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Effects of Cover Stories on Problem Solving in a Statistics Course

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journal contribution
posted on 29.08.2016 by Travis R. Ricks, Jennifer Wiley
Does having more knowledge or interest in the topics used in example problems facilitate or hinder learning in statistics? Undergraduates enrolled in Introductory Psychology received a lesson on central tendency. Following the lesson, half of the students completed a worksheet with a baseball cover story while the other half received a weather cover story. Learning was assessed using a quiz that contained two kinds of items: computation and explanation. Measures of baseball knowledge and interest in baseball were collected. The results indicated that overall the students performed better on computation items than explanation items. The weather example led to better performance on the explanation items than the baseball example. No differences were seen in performance on the quiz as a function of gender, prior knowledge, or interest. If anything, the results indicated that interest in baseball seemed to hinder learning in the baseball condition. Possible reasons for differences in performance due to the cover story are discussed.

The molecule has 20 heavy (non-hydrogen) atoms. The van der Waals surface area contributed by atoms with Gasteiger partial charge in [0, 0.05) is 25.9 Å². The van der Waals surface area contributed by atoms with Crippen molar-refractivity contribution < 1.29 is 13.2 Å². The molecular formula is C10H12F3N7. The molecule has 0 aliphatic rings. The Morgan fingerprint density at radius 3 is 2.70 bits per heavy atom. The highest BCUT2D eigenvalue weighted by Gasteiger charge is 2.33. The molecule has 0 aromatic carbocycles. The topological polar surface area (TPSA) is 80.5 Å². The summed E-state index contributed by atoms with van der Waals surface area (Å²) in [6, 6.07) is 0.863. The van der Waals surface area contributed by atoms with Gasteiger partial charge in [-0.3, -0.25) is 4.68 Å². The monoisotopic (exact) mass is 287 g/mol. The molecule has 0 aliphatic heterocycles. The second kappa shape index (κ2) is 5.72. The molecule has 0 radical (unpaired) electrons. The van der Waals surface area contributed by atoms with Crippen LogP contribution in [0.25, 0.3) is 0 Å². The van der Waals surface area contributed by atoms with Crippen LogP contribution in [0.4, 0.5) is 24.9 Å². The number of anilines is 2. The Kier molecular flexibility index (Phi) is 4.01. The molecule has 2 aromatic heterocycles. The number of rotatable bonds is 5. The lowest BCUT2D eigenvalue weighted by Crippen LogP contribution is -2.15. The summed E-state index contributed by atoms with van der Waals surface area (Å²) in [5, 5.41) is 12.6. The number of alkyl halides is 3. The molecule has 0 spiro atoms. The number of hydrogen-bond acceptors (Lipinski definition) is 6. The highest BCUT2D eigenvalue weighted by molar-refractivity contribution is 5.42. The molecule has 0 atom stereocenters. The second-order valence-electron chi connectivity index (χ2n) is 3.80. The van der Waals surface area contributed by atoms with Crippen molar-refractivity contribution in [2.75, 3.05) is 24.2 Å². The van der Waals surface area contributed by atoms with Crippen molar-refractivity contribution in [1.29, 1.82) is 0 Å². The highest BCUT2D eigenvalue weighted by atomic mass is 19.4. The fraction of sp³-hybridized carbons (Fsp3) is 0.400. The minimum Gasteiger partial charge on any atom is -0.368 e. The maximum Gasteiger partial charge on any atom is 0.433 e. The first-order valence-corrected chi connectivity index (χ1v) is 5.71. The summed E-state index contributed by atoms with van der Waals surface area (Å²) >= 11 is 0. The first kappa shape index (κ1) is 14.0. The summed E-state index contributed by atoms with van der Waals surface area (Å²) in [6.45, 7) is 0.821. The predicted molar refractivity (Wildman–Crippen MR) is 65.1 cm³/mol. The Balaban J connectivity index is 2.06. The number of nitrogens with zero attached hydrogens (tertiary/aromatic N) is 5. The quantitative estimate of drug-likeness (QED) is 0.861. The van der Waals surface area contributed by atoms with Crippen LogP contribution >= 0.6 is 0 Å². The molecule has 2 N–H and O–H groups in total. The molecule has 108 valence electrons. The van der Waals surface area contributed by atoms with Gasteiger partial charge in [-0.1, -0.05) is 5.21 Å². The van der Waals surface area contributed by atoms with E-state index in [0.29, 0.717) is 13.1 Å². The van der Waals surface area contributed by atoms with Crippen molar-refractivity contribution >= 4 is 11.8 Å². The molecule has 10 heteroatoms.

Funding

Research Open Access Publishing (ROAAP) Fund of the University of Illinois at Chicago for providing financial support towards the open access publishing fee for this article.

History

Publisher Statement

This is a copy of an article published in the Journal of Problem Solving. © 2014, Purdue University Press. All right reserved.

Publisher

Purdue University Press

Language

en_US

issn

1932-6246

Issue date

01/01/2014

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